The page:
It’s never a bad idea to learn some essential words of the local language when traveling anywhere in the world. Even learning to say ‘hello,’ ‘please,’ and ‘thank you’ can open a lot of doors and make people treat you differently from other tourists. If you are coming with us to Latin America in your next tropical adventure, you probably already know how the basics Spanish words like hola, por favor, and gracias. However, this region of the world also has some distinctive slang that can vary from country to country.
Today we bring you some expressions to learn for your next trip with us. They won’t only help you to get around better in many places of Latin America, but you’ll also win the hearts of the locals when using them correctly.
If someone tells you this, they probably caught you being distracted and spaced out. Don’t gross out, but he expression literally means ‘eating flies,’ because when you’re absent-minded, you keep your mouth open, letting the flies enter right into your mouth.
Hablar por los codos
The literal translation of hablar por los codos is ‘to talk through your elbows’. You can tell this to someone that won’t stop talking, as they seem to be using something more than their mouths to speak. If you hear someone saying this to you, they are politely telling you to shut up.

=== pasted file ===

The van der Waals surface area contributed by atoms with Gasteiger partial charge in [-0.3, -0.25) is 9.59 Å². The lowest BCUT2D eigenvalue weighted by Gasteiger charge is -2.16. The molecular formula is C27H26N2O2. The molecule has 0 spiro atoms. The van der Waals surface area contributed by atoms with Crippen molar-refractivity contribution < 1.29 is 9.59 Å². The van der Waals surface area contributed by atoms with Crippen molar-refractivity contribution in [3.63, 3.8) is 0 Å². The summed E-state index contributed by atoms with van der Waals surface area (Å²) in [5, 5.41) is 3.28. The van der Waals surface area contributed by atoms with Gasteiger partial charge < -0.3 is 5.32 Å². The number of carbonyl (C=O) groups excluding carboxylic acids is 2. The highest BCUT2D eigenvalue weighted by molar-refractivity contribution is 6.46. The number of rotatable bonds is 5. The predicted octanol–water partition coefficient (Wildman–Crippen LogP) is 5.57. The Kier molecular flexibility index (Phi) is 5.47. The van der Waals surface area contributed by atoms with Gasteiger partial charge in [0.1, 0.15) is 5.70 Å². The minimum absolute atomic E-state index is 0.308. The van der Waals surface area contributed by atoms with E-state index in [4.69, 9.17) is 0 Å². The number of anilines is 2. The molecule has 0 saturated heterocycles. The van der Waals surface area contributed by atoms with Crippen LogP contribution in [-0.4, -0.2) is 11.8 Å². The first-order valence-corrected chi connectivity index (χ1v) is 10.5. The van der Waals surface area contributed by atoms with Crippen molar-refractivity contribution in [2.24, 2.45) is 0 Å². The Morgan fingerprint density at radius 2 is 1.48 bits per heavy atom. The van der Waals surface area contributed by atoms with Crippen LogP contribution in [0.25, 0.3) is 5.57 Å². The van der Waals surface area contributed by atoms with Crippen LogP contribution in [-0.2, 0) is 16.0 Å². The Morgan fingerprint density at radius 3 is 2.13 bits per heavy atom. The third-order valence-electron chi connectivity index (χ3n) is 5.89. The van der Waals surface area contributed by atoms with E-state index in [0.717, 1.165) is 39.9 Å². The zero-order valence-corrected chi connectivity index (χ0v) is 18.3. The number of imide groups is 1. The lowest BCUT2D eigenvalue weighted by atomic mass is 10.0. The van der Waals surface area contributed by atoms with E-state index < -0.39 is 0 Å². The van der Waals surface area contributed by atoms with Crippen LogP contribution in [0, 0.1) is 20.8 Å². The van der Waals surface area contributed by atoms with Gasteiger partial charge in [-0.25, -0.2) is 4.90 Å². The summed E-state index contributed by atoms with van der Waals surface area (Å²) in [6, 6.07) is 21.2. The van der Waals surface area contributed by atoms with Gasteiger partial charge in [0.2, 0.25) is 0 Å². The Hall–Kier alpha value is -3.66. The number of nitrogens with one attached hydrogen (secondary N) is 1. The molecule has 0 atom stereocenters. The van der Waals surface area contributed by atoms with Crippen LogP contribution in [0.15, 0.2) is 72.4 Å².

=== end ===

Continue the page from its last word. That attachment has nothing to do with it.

Chevere has no literal translation, but it’s a cool way to say ‘cool’! Depending on how much excitement you put into saying it, this expression can also transform into great, awesome, or fantastic. You can also use it when agreeing with someone, as a more local version of saying ‘okay.’
We’ve already mentioned before why Costa Ricans are so happy. Pura vida, or pure life, is their way to celebrate this joy. It can be used as a salutation or another way of saying ‘no worries’ or ‘everything’s good’. It’s the perfect answer when someone in Costa Rica asks you how you’re doing.
The Spanish way of saying ‘good vibes’ or ‘cool. If a person is referred to as buena onda, it means they are easy going; so smile and be polite and you’ll turn into a buena onda tourist wherever you go. Its opposite, mala onda, refers to an unpleasant situation or person.
Se me fue el avión
This phrase is the Spanish version of saying ‘I lost my train of thought.’ It literally means ‘I missed my plane,’ and you can use it when you get distracted and forget what you were thinking or saying just a few seconds ago. You can say se te fue el avión to someone going through the same situation.
Now that you know some Latin American phrases, you’re all set to show your Spanish off on your next travel. Get ready to shine in front of your hosts in the next tropical adventure! Maybe your fellow tour companions will even ask you to teach them some new slang to get around in a new country.